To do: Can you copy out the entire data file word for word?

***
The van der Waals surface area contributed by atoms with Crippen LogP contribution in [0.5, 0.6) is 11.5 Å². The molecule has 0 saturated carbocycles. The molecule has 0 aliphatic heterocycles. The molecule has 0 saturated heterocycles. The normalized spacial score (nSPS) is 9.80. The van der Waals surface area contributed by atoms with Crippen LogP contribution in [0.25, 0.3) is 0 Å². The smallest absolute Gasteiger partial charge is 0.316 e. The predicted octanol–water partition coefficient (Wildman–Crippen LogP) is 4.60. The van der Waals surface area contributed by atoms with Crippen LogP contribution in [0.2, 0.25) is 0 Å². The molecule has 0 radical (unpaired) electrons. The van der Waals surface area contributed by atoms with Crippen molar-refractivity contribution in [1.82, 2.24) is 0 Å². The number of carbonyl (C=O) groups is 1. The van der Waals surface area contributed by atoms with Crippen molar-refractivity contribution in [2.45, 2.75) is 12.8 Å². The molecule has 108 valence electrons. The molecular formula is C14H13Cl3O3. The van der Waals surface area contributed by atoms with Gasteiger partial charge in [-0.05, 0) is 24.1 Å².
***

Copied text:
The van der Waals surface area contributed by atoms with Crippen LogP contribution in [0.5, 0.6) is 11.5 Å². The molecule has 0 saturated carbocycles. The molecule has 0 aliphatic heterocycles. The molecule has 0 saturated heterocycles. The normalized spacial score (nSPS) is 9.80. The van der Waals surface area contributed by atoms with Crippen LogP contribution in [0.25, 0.3) is 0 Å². The smallest absolute Gasteiger partial charge is 0.316 e. The predicted octanol–water partition coefficient (Wildman–Crippen LogP) is 4.60. The van der Waals surface area contributed by atoms with Crippen LogP contribution in [0.2, 0.25) is 0 Å². The molecule has 0 radical (unpaired) electrons. The van der Waals surface area contributed by atoms with Crippen molar-refractivity contribution in [1.82, 2.24) is 0 Å². The number of carbonyl (C=O) groups is 1. The van der Waals surface area contributed by atoms with Crippen molar-refractivity contribution in [2.45, 2.75) is 12.8 Å². The molecule has 108 valence electrons. The molecular formula is C14H13Cl3O3. The van der Waals surface area contributed by atoms with Gasteiger partial charge in [-0.05, 0) is 24.1 Å².